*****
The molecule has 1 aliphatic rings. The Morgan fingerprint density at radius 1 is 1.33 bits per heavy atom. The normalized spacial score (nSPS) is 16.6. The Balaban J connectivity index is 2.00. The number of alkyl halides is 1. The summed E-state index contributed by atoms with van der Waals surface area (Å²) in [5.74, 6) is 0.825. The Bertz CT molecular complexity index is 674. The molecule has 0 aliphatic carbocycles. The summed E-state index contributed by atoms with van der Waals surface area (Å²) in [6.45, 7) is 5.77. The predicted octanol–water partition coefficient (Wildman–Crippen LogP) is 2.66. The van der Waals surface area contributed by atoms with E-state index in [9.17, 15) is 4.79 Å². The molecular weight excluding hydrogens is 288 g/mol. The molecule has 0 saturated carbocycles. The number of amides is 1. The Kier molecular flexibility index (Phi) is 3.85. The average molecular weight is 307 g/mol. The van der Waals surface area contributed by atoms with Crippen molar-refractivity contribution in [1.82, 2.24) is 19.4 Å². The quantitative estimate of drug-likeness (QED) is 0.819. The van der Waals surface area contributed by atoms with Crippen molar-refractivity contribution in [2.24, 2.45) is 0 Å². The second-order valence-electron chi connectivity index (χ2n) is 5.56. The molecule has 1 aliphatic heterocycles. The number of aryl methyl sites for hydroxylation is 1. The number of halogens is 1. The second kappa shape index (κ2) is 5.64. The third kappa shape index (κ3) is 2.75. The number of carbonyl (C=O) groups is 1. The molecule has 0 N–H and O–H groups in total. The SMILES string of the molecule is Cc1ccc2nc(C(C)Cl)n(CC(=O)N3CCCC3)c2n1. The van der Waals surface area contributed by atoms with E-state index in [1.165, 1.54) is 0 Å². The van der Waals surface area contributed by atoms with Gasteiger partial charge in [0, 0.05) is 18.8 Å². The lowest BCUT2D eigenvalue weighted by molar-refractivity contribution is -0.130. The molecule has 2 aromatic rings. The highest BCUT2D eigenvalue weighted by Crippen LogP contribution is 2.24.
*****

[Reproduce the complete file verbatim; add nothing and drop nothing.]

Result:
The molecule has 1 aliphatic rings. The Morgan fingerprint density at radius 1 is 1.33 bits per heavy atom. The normalized spacial score (nSPS) is 16.6. The Balaban J connectivity index is 2.00. The number of alkyl halides is 1. The summed E-state index contributed by atoms with van der Waals surface area (Å²) in [5.74, 6) is 0.825. The Bertz CT molecular complexity index is 674. The molecule has 0 aliphatic carbocycles. The summed E-state index contributed by atoms with van der Waals surface area (Å²) in [6.45, 7) is 5.77. The predicted octanol–water partition coefficient (Wildman–Crippen LogP) is 2.66. The van der Waals surface area contributed by atoms with E-state index in [9.17, 15) is 4.79 Å². The molecular weight excluding hydrogens is 288 g/mol. The molecule has 0 saturated carbocycles. The number of amides is 1. The Kier molecular flexibility index (Phi) is 3.85. The average molecular weight is 307 g/mol. The van der Waals surface area contributed by atoms with Crippen molar-refractivity contribution in [1.82, 2.24) is 19.4 Å². The quantitative estimate of drug-likeness (QED) is 0.819. The van der Waals surface area contributed by atoms with Crippen molar-refractivity contribution in [2.24, 2.45) is 0 Å². The second-order valence-electron chi connectivity index (χ2n) is 5.56. The molecule has 1 aliphatic heterocycles. The number of aryl methyl sites for hydroxylation is 1. The number of halogens is 1. The second kappa shape index (κ2) is 5.64. The third kappa shape index (κ3) is 2.75. The number of carbonyl (C=O) groups is 1. The molecule has 0 N–H and O–H groups in total. The SMILES string of the molecule is Cc1ccc2nc(C(C)Cl)n(CC(=O)N3CCCC3)c2n1. The van der Waals surface area contributed by atoms with E-state index in [1.165, 1.54) is 0 Å². The van der Waals surface area contributed by atoms with Gasteiger partial charge in [0, 0.05) is 18.8 Å². The lowest BCUT2D eigenvalue weighted by molar-refractivity contribution is -0.130. The molecule has 2 aromatic rings. The highest BCUT2D eigenvalue weighted by Crippen LogP contribution is 2.24.